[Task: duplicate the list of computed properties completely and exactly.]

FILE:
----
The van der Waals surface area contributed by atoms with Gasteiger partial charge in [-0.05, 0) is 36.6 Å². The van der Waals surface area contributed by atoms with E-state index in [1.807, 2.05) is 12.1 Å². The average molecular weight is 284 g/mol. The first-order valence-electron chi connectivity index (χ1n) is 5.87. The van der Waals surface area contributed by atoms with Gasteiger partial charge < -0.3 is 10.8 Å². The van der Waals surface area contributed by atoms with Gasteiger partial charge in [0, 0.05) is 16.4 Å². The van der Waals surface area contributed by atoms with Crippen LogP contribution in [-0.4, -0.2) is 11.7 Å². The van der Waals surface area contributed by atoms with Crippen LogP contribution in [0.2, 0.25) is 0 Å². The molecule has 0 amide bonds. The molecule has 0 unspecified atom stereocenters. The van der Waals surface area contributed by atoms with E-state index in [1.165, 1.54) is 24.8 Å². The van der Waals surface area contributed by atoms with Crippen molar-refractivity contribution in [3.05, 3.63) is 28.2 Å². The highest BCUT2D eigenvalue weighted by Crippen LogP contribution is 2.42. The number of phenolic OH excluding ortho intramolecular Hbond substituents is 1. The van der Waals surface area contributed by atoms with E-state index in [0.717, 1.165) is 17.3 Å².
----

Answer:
The van der Waals surface area contributed by atoms with Gasteiger partial charge in [-0.05, 0) is 36.6 Å². The van der Waals surface area contributed by atoms with E-state index in [1.807, 2.05) is 12.1 Å². The average molecular weight is 284 g/mol. The first-order valence-electron chi connectivity index (χ1n) is 5.87. The van der Waals surface area contributed by atoms with Gasteiger partial charge < -0.3 is 10.8 Å². The van der Waals surface area contributed by atoms with Gasteiger partial charge in [0, 0.05) is 16.4 Å². The van der Waals surface area contributed by atoms with Crippen LogP contribution in [-0.4, -0.2) is 11.7 Å². The van der Waals surface area contributed by atoms with Crippen LogP contribution in [0.2, 0.25) is 0 Å². The molecule has 0 amide bonds. The molecule has 0 unspecified atom stereocenters. The van der Waals surface area contributed by atoms with E-state index in [1.165, 1.54) is 24.8 Å². The van der Waals surface area contributed by atoms with Crippen molar-refractivity contribution in [3.05, 3.63) is 28.2 Å². The highest BCUT2D eigenvalue weighted by Crippen LogP contribution is 2.42. The number of phenolic OH excluding ortho intramolecular Hbond substituents is 1. The van der Waals surface area contributed by atoms with E-state index in [0.717, 1.165) is 17.3 Å².